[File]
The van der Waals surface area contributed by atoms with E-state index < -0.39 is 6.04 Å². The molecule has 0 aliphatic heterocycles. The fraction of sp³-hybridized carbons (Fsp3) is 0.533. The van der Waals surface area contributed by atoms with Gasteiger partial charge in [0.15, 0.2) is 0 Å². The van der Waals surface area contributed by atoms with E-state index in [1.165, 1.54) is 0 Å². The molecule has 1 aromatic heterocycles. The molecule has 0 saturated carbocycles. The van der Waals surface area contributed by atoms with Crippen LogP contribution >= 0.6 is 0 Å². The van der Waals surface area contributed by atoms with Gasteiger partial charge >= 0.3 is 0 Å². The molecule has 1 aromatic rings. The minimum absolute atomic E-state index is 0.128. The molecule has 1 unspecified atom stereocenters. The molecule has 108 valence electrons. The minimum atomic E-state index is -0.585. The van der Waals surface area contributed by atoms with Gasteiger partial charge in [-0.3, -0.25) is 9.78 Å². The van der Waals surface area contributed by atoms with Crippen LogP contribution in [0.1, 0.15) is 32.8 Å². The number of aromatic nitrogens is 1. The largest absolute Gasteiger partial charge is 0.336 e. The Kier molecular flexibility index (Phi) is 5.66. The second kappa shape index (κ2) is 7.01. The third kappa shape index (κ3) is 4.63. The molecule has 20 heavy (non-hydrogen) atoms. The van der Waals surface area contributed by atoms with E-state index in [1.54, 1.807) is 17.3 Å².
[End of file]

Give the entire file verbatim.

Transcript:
The van der Waals surface area contributed by atoms with E-state index < -0.39 is 6.04 Å². The molecule has 0 aliphatic heterocycles. The fraction of sp³-hybridized carbons (Fsp3) is 0.533. The van der Waals surface area contributed by atoms with Gasteiger partial charge in [0.15, 0.2) is 0 Å². The van der Waals surface area contributed by atoms with E-state index in [1.165, 1.54) is 0 Å². The molecule has 1 aromatic heterocycles. The molecule has 0 saturated carbocycles. The van der Waals surface area contributed by atoms with Crippen LogP contribution >= 0.6 is 0 Å². The van der Waals surface area contributed by atoms with Gasteiger partial charge >= 0.3 is 0 Å². The molecule has 1 aromatic rings. The minimum absolute atomic E-state index is 0.128. The molecule has 1 unspecified atom stereocenters. The molecule has 108 valence electrons. The minimum atomic E-state index is -0.585. The van der Waals surface area contributed by atoms with Gasteiger partial charge in [-0.3, -0.25) is 9.78 Å². The van der Waals surface area contributed by atoms with Crippen LogP contribution in [0.1, 0.15) is 32.8 Å². The number of aromatic nitrogens is 1. The largest absolute Gasteiger partial charge is 0.336 e. The Kier molecular flexibility index (Phi) is 5.66. The second kappa shape index (κ2) is 7.01. The third kappa shape index (κ3) is 4.63. The molecule has 20 heavy (non-hydrogen) atoms. The van der Waals surface area contributed by atoms with E-state index in [1.54, 1.807) is 17.3 Å².